The County/Tribal Concerns Committee is officially back after an approximate five month hiatus. The committee has rebranded itself and now includes three new members and three representatives from the tribe. The prominent focus of the committee is the growing drug problem in the Tribe and Vilas County and how to prevent drug use and treat current addicts.
The committee was formed over 15 years ago as a way to establish a path of communication between Vilas County government and the Lac du Flambeau Band of Lake Superior Chippewa Indians.
The committee originally stopped meeting because of complaints that the committee only discussed problems instead of acting to solve them.
"The county officers were a little concerned we were not doing a lot of stuff ... all we did was talk about it," chairperson Al Bauman stated.
Other concerns involved the lack of representation of Tribal members.
The new committee appeared passionate about preventing and treating drug use in the area and seems prepared to take action.
The main theme surrounding the drug epidemic is that addiction can not be cured without treatment.
"The one thing I have learned is that no addiction was ever cured by punishment," committee member Robert Hanson expressed. "We could lock up every addict in town, and every addict in the county, and every addict in the state and all we do is round up a big bill because when you release them they're still addicts."
Vice-chair George Thompson agreed saying, "Most people tend to forget that alcoholism and drug use can be a part of something greater psychologically."
Thompson went on to say there needs to be resources available to tie people into that to help them become and stay sober.
According to a report from Columbia University's National Center on Addiction and Substance Abuse states if someone is dependent on drugs or alcohol after the age of 21 they have a one in 25 chance of remaining addicted for life and those whose addictions begin before the 18 have a staggering one in four chance of developing a lifelong dependency.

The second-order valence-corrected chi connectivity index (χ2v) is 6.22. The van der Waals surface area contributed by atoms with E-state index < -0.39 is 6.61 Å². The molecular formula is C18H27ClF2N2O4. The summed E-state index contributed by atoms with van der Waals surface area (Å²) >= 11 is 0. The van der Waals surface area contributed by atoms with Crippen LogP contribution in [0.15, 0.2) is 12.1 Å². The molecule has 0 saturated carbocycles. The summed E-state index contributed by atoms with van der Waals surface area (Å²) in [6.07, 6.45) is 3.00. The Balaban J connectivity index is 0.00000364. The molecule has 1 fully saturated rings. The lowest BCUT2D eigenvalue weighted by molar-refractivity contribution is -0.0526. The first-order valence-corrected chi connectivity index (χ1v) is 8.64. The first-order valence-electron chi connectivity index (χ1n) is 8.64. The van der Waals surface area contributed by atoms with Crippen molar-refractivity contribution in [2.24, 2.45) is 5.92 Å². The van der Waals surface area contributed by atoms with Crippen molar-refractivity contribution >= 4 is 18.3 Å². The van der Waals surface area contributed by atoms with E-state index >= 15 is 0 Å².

"I think it's important to have the school systems involved because they're the ones that see these little kids when they come to school," committee member Betty Jo Graveen stated.
Thompson agreed and said it was important to take care of the problem at hand with current drug addiction but also work on prevention adding, "If there's a problem, try to help them, before we create another generation of potential users."
Thompson expressed that treatment is important but what happens after treatment is often an indicator of whether or not addicts will relapse.
"You send them to a treatment center, you court order them to a treatment center, you're telling them to come back out and you're throwing them in the lion's den. How are you expecting a person to do that? The other thing that comes with it is employment opportunities, you have to give people hope after the fact ... when they can't succeed they're drug right back down."
Looking at the drug abuse rampaging the community and users in and out of rehabilitation is only looking at the tip of the iceberg. Drug abuse stems from unemployment, poverty, family violence, education, and more.
According to the Medical College of Wisconsin, specifically the HCAT behavioral health project, Lac du Flambeau's poverty rate is 21 percent compared to 15.1 percent nationally and the unemployment rate is 45 percent.
HCAT behavioral health project states "62 percent of Lac du Flambeau residents believe that participating in traditional cultural practices is necessary for healing and protection against substance abuse; historic and generational trauma produces symptoms of grief and loss, lowered identity formation and role confusion, increasing vulnerability to abuse alcohol."
HCAT also states that alcohol is the most commonly used and abused substance and that 37 percent of adult females and 41 percent of adult males aged 18-44 engage in excessive binge drinking in Lac du Flambeau. This is compared to 20 percent in Vilas County and 23 percent in Wisconsin for all races.
Lowering these statistics involve both community and agency involvement.
"We could have a law enforcement plan, we can have a treatment plan ... but they all need to be coordinated," Hanson stated.
"When we're able to get everyone at the table, that's going to be more powerful than what we got now," Thompson responded.
However, Thompson went on to say you can not force community members and entities to be involved or they will shut down, the committee must ensure their voice is going to be heard.
To ensure the committee does not come to a halt as it did in August of 2016 Thompson suggested creating benchmarks to track progress.
"I would like to see benchmarks be set so that we know we're achieving things over a certain timeline and its not just becoming discussion after discussion."
The discussion ended by setting a date for a small group of people from the Tribal Concerns Committee and the Vilas County Public Health board to meet at 9:30 a.m.on March 30.
"We can't just talk big and not do anything about it," Thompson ended with.
Abbey McEnroe may be reached via email at firstname.lastname@example.org.